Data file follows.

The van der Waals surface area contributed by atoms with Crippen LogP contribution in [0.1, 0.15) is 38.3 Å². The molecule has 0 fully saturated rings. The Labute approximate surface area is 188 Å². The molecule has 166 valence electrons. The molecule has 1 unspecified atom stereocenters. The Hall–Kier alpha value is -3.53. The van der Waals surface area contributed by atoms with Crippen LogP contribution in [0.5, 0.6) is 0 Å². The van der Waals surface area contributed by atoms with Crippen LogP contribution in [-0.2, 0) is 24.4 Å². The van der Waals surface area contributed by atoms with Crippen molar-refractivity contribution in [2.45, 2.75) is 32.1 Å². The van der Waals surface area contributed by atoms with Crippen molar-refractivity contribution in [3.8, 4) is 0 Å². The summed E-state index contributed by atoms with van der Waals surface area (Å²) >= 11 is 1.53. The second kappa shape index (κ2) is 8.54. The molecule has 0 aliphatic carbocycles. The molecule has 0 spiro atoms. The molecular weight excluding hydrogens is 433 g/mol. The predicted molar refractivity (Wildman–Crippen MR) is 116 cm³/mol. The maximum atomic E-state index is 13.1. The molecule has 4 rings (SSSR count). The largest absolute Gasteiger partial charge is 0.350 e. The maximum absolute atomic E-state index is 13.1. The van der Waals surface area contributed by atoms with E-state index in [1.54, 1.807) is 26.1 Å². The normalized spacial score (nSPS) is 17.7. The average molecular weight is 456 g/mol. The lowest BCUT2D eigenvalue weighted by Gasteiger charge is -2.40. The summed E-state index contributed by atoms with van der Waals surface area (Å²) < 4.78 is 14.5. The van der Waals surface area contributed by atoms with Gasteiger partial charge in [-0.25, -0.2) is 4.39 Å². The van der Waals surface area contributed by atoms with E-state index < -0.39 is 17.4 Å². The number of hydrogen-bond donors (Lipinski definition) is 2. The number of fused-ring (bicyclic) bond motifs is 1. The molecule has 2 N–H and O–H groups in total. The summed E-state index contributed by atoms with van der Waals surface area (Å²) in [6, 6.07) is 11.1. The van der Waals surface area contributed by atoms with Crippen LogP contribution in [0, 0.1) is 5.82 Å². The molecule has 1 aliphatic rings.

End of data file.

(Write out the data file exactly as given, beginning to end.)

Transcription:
The van der Waals surface area contributed by atoms with Crippen LogP contribution in [0.1, 0.15) is 38.3 Å². The molecule has 0 fully saturated rings. The Labute approximate surface area is 188 Å². The molecule has 166 valence electrons. The molecule has 1 unspecified atom stereocenters. The Hall–Kier alpha value is -3.53. The van der Waals surface area contributed by atoms with Crippen LogP contribution in [0.5, 0.6) is 0 Å². The van der Waals surface area contributed by atoms with Crippen LogP contribution in [-0.2, 0) is 24.4 Å². The van der Waals surface area contributed by atoms with Crippen molar-refractivity contribution in [2.45, 2.75) is 32.1 Å². The van der Waals surface area contributed by atoms with Crippen molar-refractivity contribution in [3.8, 4) is 0 Å². The summed E-state index contributed by atoms with van der Waals surface area (Å²) >= 11 is 1.53. The second kappa shape index (κ2) is 8.54. The molecule has 0 aliphatic carbocycles. The molecule has 0 spiro atoms. The molecular weight excluding hydrogens is 433 g/mol. The predicted molar refractivity (Wildman–Crippen MR) is 116 cm³/mol. The maximum atomic E-state index is 13.1. The molecule has 4 rings (SSSR count). The largest absolute Gasteiger partial charge is 0.350 e. The maximum absolute atomic E-state index is 13.1. The van der Waals surface area contributed by atoms with E-state index in [1.54, 1.807) is 26.1 Å². The normalized spacial score (nSPS) is 17.7. The average molecular weight is 456 g/mol. The lowest BCUT2D eigenvalue weighted by Gasteiger charge is -2.40. The summed E-state index contributed by atoms with van der Waals surface area (Å²) < 4.78 is 14.5. The van der Waals surface area contributed by atoms with Gasteiger partial charge in [-0.25, -0.2) is 4.39 Å². The van der Waals surface area contributed by atoms with E-state index < -0.39 is 17.4 Å². The number of hydrogen-bond donors (Lipinski definition) is 2. The number of fused-ring (bicyclic) bond motifs is 1. The molecule has 2 N–H and O–H groups in total. The summed E-state index contributed by atoms with van der Waals surface area (Å²) in [6, 6.07) is 11.1. The van der Waals surface area contributed by atoms with Crippen LogP contribution in [0, 0.1) is 5.82 Å². The molecule has 1 aliphatic rings.